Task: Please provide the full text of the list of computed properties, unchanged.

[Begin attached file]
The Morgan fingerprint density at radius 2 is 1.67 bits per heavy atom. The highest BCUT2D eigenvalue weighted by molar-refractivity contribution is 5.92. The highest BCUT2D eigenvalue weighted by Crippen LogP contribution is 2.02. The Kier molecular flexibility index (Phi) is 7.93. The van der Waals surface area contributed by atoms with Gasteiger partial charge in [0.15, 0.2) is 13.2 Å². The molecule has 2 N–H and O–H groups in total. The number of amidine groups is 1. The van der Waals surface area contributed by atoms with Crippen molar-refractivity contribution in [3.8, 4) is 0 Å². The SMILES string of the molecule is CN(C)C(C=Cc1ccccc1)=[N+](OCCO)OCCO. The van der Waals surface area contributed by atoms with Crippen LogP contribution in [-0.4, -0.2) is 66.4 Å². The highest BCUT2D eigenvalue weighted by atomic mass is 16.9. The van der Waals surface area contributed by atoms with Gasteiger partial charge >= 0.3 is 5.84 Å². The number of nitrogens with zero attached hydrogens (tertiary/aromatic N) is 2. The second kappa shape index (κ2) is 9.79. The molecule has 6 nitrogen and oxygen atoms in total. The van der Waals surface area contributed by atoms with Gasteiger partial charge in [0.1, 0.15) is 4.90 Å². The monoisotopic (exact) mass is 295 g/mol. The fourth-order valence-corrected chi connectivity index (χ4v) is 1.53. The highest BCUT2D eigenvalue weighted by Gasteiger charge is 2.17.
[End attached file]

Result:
The Morgan fingerprint density at radius 2 is 1.67 bits per heavy atom. The highest BCUT2D eigenvalue weighted by molar-refractivity contribution is 5.92. The highest BCUT2D eigenvalue weighted by Crippen LogP contribution is 2.02. The Kier molecular flexibility index (Phi) is 7.93. The van der Waals surface area contributed by atoms with Gasteiger partial charge in [0.15, 0.2) is 13.2 Å². The molecule has 2 N–H and O–H groups in total. The number of amidine groups is 1. The van der Waals surface area contributed by atoms with Crippen molar-refractivity contribution in [3.8, 4) is 0 Å². The SMILES string of the molecule is CN(C)C(C=Cc1ccccc1)=[N+](OCCO)OCCO. The van der Waals surface area contributed by atoms with Crippen LogP contribution in [-0.4, -0.2) is 66.4 Å². The highest BCUT2D eigenvalue weighted by atomic mass is 16.9. The van der Waals surface area contributed by atoms with Gasteiger partial charge >= 0.3 is 5.84 Å². The number of nitrogens with zero attached hydrogens (tertiary/aromatic N) is 2. The second kappa shape index (κ2) is 9.79. The molecule has 6 nitrogen and oxygen atoms in total. The van der Waals surface area contributed by atoms with Gasteiger partial charge in [0.1, 0.15) is 4.90 Å². The monoisotopic (exact) mass is 295 g/mol. The fourth-order valence-corrected chi connectivity index (χ4v) is 1.53. The highest BCUT2D eigenvalue weighted by Gasteiger charge is 2.17.